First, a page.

No independence in medical examiner’s office
BY MARK BROWN email@example.com June 20, 2012 6:10AM
Updated: July 21, 2012 6:32AM
Forty years ago this November, Cook County residents voted to eliminate the elected, patronage-ridden office of coroner and replace it with a professional, independent medical examiner.
As it turned out, they only got half of what they were promised.
The Cook County medical examiner’s office has professionalism aplenty, at least on the medical side, with a reputation for employing some of the nations’s top pathologists.
But as far as independence, not so much, at least not when it came to the administrative side of the $6.8 million office. Dependent on the County Board for funding, chief medical examiners over the years ceded partial control of hiring decisions to the board president’s office.
As a result, officials say, the medical examiner’s support staff developed into a dumping ground for patronage employees placed there by successive county administrations.
It was that dynamic that many believe led to the problems at the county morgue first reported by the Sun-Times in January and which County Board President Toni Preckwinkle sought to address Tuesday with the latest moves in her ongoing effort to overhaul the office.
In announcing that she had accepted the resignation of Medical Examiner Dr. Nancy Jones and the office’s top administrator Kimberly Jackson, Preckwinkle assigned no blame for the problems at the morgue.
But in directly exerting her authority over the office, Preckwinkle accentuated the conflict over how to allow the office to operate independently while still assigning accountability when things go wrong.
Many will tell you it’s a shame that Jones, one of those respected pathologists, is taking part of the blame for staffing problems she inherited when she took over five years ago. Jones is only the third person to hold the job since it was established (four years after the 1972 referendum), following in the footsteps of the higher profile Dr. Robert Stein and Dr. Edmund Donoghue.
“She is a remarkable woman and an extremely talented medical examiner,” said Commissioner Larry Suffredin, a north suburban Democrat .
Suffredin said Jones always receives high praise from Cook County state’s attorneys.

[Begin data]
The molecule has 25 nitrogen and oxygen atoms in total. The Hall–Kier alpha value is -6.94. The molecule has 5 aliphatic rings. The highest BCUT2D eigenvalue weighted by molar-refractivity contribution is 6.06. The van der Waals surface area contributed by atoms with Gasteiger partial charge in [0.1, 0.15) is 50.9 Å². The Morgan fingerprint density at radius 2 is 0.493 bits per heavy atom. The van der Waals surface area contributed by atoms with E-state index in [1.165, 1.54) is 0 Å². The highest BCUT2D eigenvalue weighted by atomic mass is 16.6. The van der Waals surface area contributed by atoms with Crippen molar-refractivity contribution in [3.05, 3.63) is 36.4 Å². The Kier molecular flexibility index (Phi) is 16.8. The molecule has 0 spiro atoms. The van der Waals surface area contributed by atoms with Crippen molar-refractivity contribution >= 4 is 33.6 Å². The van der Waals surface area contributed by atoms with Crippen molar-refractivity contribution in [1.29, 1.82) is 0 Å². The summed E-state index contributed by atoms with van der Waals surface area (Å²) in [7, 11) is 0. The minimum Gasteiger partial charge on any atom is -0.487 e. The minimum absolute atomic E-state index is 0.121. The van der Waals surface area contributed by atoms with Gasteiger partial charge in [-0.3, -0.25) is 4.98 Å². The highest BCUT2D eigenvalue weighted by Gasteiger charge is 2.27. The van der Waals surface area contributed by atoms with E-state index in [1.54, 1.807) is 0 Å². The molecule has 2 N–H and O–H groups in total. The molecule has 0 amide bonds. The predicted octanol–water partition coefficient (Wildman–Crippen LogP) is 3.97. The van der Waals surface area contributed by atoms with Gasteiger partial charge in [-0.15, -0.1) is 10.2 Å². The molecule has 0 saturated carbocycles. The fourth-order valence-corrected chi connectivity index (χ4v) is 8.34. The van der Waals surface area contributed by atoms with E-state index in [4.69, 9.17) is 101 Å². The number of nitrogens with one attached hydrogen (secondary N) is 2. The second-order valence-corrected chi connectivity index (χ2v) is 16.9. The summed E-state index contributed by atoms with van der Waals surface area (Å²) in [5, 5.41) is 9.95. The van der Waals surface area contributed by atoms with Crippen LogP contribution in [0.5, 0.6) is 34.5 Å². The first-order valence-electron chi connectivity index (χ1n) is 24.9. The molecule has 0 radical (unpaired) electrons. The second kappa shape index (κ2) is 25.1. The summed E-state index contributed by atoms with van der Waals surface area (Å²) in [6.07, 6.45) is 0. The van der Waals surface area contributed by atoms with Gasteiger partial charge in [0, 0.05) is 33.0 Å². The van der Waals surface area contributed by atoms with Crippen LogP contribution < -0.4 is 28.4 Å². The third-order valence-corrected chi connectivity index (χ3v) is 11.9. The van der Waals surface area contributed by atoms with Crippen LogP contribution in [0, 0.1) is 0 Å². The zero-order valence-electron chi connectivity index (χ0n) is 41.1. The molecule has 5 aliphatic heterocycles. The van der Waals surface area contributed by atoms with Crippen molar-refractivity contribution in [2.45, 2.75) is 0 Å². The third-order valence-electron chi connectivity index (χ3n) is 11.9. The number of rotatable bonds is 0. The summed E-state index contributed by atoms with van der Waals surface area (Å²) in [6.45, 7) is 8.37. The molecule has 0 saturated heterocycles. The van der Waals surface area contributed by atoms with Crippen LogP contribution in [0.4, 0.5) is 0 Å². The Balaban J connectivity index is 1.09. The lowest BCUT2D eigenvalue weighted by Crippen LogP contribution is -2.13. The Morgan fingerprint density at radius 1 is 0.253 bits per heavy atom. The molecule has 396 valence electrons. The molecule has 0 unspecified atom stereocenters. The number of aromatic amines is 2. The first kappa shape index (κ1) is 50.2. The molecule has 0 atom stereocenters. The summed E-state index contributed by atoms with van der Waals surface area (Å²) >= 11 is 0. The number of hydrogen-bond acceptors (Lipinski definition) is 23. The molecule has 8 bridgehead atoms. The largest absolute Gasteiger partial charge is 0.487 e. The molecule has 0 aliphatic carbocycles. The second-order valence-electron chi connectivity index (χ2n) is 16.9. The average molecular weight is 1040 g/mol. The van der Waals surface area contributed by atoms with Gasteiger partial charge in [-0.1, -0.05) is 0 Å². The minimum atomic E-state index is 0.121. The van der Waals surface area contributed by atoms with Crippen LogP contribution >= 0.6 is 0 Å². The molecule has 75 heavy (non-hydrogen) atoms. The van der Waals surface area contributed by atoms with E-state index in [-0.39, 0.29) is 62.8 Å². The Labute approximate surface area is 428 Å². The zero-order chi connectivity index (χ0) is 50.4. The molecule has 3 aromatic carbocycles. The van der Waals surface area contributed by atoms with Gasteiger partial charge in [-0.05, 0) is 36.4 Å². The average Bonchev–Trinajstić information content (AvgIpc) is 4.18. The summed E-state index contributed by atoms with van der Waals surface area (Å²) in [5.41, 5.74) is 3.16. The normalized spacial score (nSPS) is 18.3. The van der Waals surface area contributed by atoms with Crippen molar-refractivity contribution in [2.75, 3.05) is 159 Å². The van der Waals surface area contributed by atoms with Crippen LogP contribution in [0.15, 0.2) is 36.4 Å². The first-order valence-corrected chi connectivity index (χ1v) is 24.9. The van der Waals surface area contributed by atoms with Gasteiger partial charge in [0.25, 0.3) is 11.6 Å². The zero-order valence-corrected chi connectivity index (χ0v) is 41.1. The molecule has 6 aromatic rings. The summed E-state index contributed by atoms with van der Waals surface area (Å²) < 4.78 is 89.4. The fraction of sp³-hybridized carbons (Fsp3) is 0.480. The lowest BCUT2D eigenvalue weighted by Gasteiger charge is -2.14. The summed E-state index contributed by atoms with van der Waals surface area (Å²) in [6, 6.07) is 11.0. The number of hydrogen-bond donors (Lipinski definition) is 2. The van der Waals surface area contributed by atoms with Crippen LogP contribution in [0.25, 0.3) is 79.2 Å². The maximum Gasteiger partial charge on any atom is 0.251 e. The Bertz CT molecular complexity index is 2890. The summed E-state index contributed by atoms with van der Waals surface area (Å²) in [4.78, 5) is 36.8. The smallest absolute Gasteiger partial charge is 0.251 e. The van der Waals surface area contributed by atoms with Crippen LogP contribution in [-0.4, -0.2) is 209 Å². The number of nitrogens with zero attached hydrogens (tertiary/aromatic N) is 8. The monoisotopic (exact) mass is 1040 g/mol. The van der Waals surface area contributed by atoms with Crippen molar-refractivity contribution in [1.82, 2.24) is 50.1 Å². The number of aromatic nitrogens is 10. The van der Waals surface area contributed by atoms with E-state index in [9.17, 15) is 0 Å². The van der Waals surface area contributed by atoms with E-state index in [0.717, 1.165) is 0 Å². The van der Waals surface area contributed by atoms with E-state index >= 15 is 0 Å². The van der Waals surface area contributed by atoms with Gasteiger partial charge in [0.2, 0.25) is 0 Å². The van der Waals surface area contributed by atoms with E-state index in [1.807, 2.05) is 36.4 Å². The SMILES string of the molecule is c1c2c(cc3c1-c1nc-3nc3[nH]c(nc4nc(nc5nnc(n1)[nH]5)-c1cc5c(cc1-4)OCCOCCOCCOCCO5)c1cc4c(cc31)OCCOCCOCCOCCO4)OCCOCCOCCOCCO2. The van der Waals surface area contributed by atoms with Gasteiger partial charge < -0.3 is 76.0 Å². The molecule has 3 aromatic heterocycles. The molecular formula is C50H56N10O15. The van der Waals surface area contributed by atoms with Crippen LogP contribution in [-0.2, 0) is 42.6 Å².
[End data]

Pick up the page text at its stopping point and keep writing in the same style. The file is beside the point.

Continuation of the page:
“She is the one they want on the witness stand in those critical trials because she is so thorough,” he said.
If there is a bright spot in this situation, it is that problems in the office have not been shown to extend to the critical work of the medical examiner in conducting autopsies.
Concern about shortcomings in death investigations, including the deadly 1969 raid on Black Panther headquarters, were a major impetus for the original switch away from an elected coroner.
To give the medical examiner a large measure of independence, the appointment was made for an open-ended term with the county board president having to show cause to recommend firing. That essentially made it a lifetime appointment.
When the Sun-Times first disclosed the problem of bodies backing up at the morgue in January, Preckwinkle cited Jones’ appointment status to argue she was limited in her ability to correct the situation.
Later, the county board moved to limit the chief medical examiner’s term to five years and to more clearly define what would constitute cause for firing.
But the avenue to influence medical examiner operations has been there since the beginning.
“It never was independent. It was always subject to the budget of the County Board,” Suffredin said. “It’s hard to be independent of the pursestrings.”
Or as Commissioner Peter Silvestri, a Republican from Elmwood Park, explains: “It’s easy to control someone when you control the budget.”
To be clear, neither of them suspects Preckwinkle of wanting to place her own political workers at the medical examiner.
Robin Kelly, the county’s chief administrative officer, has taken the lead in asserting control over medical examiner operations for Preckwinkle, but she emphasized that the professionals in the office continue to have complete independence where it matters most — in determining the cause and manner of death.
What’s important, Kelly said, is for the medical examiner to have the “independence to say why and how a person dies, no matter who they are.”
Agreed. But it might also be the right time to find a way to insulate the office from future patronage plays.